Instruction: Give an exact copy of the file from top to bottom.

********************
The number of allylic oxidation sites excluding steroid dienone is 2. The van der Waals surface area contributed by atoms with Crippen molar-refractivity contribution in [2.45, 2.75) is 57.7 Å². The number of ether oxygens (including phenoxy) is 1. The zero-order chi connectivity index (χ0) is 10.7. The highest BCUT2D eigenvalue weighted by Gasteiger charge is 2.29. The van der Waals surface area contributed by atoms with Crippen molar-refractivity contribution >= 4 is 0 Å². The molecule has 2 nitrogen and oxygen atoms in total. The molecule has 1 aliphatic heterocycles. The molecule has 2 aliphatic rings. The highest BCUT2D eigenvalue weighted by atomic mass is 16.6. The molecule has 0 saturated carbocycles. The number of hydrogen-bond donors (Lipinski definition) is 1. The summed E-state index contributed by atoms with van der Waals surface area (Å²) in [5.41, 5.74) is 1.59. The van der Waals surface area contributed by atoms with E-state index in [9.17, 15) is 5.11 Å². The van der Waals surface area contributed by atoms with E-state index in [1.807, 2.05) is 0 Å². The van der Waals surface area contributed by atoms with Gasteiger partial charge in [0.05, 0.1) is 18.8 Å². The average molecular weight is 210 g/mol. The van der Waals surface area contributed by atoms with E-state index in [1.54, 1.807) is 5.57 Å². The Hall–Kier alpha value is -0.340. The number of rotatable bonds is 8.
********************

The number of allylic oxidation sites excluding steroid dienone is 2. The van der Waals surface area contributed by atoms with Crippen molar-refractivity contribution in [2.45, 2.75) is 57.7 Å². The number of ether oxygens (including phenoxy) is 1. The zero-order chi connectivity index (χ0) is 10.7. The highest BCUT2D eigenvalue weighted by Gasteiger charge is 2.29. The van der Waals surface area contributed by atoms with Crippen molar-refractivity contribution >= 4 is 0 Å². The molecule has 2 nitrogen and oxygen atoms in total. The molecule has 1 aliphatic heterocycles. The molecule has 2 aliphatic rings. The highest BCUT2D eigenvalue weighted by atomic mass is 16.6. The molecule has 0 saturated carbocycles. The number of hydrogen-bond donors (Lipinski definition) is 1. The summed E-state index contributed by atoms with van der Waals surface area (Å²) in [5.41, 5.74) is 1.59. The van der Waals surface area contributed by atoms with E-state index in [9.17, 15) is 5.11 Å². The van der Waals surface area contributed by atoms with E-state index in [1.807, 2.05) is 0 Å². The van der Waals surface area contributed by atoms with Gasteiger partial charge in [0.05, 0.1) is 18.8 Å². The average molecular weight is 210 g/mol. The van der Waals surface area contributed by atoms with E-state index in [1.54, 1.807) is 5.57 Å². The Hall–Kier alpha value is -0.340. The number of rotatable bonds is 8.